Review: Never Let Me Go



Title: Never Let Me Go
MPAA Rating: R
Director: Mark Romanek
Starring: Carey Mulligan, Andrew Garfield, Kiera Knightley
Runtime: 1 hr 43 mins

What It Is? Based on Kazuo Ishiguro’s critically-acclaimed novel of the same name Never Let Me Go is the story of three young people Kathy (Mulligan), Tommy (Garfield), and Ruth (Knightley) who go to a very special boarding school called Hailsham in a remote area of England. Sheltered from the world, and close to each other these three are raised from infancy within the walls of their the trio are now in their late teens having graduated from the aforementioned Hailsham. Are now on to the real world and it is here they face the biggest challenge…the world. Nieve to it’s ways and ignorant to its perils the trio are unaware that what lies ahead is a far bigger challenge then any test they faced previously at Hailsham.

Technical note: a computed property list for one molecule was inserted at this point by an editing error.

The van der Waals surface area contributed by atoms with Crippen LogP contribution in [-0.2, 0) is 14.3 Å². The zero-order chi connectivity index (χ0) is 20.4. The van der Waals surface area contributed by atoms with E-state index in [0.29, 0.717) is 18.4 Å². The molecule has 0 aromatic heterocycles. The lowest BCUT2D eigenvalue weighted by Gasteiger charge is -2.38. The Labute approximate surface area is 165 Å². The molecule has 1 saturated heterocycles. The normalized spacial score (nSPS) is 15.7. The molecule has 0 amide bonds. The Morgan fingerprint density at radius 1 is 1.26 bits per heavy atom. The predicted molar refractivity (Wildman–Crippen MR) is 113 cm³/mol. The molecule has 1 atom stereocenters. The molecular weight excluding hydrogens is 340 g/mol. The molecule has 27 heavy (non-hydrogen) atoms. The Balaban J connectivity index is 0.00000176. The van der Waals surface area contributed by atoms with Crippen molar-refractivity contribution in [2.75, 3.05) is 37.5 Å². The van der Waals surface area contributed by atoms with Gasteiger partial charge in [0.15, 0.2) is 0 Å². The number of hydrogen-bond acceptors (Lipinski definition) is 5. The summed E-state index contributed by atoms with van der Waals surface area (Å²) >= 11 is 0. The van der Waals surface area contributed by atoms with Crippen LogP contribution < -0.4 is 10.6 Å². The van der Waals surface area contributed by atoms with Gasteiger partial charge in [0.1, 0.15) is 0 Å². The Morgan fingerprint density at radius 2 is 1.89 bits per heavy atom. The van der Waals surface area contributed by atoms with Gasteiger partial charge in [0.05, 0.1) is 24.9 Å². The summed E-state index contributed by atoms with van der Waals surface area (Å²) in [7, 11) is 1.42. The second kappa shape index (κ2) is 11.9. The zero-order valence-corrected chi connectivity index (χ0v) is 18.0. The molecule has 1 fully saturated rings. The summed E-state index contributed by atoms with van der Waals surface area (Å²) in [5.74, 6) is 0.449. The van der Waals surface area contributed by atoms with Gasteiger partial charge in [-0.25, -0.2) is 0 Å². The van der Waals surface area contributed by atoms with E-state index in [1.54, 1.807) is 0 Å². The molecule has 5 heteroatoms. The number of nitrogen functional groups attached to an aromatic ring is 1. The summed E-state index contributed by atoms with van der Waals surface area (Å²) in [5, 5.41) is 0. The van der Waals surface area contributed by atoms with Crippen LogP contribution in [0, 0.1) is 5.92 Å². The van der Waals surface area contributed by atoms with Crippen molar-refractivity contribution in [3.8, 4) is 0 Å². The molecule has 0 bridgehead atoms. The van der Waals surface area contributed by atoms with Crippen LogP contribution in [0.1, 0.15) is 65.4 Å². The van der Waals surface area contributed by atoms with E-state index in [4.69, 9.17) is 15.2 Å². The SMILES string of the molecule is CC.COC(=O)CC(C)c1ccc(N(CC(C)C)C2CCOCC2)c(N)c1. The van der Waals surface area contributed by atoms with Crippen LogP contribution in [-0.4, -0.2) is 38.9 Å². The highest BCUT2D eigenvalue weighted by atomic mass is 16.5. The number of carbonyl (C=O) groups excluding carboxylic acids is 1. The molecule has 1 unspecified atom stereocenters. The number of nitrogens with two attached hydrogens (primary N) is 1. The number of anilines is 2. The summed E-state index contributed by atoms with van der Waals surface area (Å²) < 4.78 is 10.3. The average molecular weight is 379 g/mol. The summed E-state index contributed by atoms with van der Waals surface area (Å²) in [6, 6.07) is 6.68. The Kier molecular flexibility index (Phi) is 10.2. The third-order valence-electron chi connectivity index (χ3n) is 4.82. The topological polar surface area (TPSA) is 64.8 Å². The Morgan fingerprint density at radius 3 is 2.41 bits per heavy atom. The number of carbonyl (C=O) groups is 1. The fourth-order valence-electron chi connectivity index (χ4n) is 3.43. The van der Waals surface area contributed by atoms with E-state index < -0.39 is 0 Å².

What We Think? Such an interesting premise based on a book that was called both critically and financially. In fact it was do well received it made many top 100 lists of all time, and Ishiguro hailed as one of the 20th centuries best authors. As for Romanek’s presentation? Well it’s brilliant. He does as Ishiguro would himself want. He subtly split’s the movie into three sections and each is presented with a beauty that makes each frame almost a work of moving modern art. While beautifully visual, the film is by no means an underdog in substance. The script is easy in and out of its complicated source material. And it by no means makes the grave mistake of confusing its audience with it’s own complexity.

Our Grade: A-, It’s not perfect and it doesn’t try to be. What it is, is a beautifully rendered adaptation. From screenplay to cinematography right on down to literally production design. I think this is a film that is to be not only seen but experienced. You feel for these characters, and upon learning of there future quickly realize this is more a story of existentialism, and figuring out ones purpose then it is some coming of age story. Along the way you can feel the love, the pain, the emotion in these characters, an emotional rollercoaster never once stopping to breath. It does so without using traditional quick cuts and fast takes, but instead making the story seem fast while it’s actual moving, and developing quite slowly.

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